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O Christmas Tree...

O Christmas Tree...

by loren • December 14

Christmas has always been my favorite holiday. I love the festive atmosphere when walking down city streets, the cheerful music and the exquisite holiday displays on 5th avenue. But most importantly, I love cutting down my very own Christmas tree, which has been a family tradition for the past 15 years and always a fun one.

It crossed my mind that despite the fact that a tree is such an iconic staple during the holidays, many who celebrate Christmas are unaware of the meaning behind the Christmas tree. Myself being one, until recently. So here’s the low-down.

The Christmas tree was founded by the Germans in the early 16th century. Evergreens represented the ever-burning fire of life; so many Christians would bring them into their homes to protect them against evil and illness. Many Americans thought Christmas trees inside homes were an oddity and were not accepted as they were seen as pagan symbols. It wasn’t until Queen Victoria, who was beloved by all the people in England, was illustrated with her family around a Christmas tree in the London News, that the Christmas tree was seen as a fashionable necessity around the holidays.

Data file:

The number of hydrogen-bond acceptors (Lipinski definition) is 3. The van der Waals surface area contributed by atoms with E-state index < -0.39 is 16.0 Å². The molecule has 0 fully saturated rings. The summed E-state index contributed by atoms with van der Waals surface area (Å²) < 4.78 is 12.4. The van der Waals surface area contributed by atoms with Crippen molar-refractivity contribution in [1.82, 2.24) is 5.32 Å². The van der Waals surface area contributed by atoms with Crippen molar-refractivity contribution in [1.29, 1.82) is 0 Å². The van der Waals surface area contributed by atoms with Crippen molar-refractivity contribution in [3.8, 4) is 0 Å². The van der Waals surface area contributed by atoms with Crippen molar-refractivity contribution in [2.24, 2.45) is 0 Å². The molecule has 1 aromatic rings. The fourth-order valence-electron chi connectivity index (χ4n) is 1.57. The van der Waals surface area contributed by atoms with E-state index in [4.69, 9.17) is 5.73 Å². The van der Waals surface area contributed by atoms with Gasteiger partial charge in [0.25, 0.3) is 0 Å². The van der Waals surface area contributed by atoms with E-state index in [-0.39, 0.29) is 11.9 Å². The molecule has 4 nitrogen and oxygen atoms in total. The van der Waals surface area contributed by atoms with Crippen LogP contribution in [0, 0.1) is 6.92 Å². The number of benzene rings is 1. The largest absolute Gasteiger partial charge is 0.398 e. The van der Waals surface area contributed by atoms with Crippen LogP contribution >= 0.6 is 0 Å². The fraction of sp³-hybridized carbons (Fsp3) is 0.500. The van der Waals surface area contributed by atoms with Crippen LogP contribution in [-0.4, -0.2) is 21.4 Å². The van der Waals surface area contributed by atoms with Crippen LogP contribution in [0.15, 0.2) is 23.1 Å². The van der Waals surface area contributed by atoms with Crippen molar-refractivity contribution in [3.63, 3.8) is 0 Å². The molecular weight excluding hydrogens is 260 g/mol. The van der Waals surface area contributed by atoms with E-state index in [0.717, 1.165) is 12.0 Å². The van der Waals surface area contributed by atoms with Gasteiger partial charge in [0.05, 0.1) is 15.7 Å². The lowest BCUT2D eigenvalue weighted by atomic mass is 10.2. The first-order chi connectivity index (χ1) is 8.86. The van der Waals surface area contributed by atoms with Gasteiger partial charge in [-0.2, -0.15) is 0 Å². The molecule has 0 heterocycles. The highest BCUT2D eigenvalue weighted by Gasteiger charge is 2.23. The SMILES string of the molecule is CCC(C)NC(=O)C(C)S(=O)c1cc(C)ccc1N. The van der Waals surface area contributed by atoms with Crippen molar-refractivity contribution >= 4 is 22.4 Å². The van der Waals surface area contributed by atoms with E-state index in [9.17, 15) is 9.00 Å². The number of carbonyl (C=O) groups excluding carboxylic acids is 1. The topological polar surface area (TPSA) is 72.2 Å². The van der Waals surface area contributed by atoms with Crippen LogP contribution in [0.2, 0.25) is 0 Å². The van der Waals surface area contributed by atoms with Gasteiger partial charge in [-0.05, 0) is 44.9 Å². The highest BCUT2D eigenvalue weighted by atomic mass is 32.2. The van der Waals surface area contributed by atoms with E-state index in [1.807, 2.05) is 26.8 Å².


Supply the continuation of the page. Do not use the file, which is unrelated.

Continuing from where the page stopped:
Americans later adopted the Christmas tree, each family customizing and creating their own interpretation of the Christmas tree tradition. Like all things American, it was about taking something simple and making it unique. When you look at many American brands today, such as Ford, Nike, Converse and C. Wonder, they are all creating items that are customizable so that the consumer has the option to purchase something that is distinctive and exclusive to them. The product represents what the consumers are trying to say about themselves to the world.

Christmas trees are no different. Some people buy a potted tree they can plant, while others create non-traditional trees out of magnets, books or even post-its! In true American fashion, regardless of how the Christmas tree is interpreted, we have embraced the idea of taking something simple and traditional and making it our own. I love and embrace all of these clever ideas, but will always prefer my balsam fir tree cut from the mountains of Connecticut.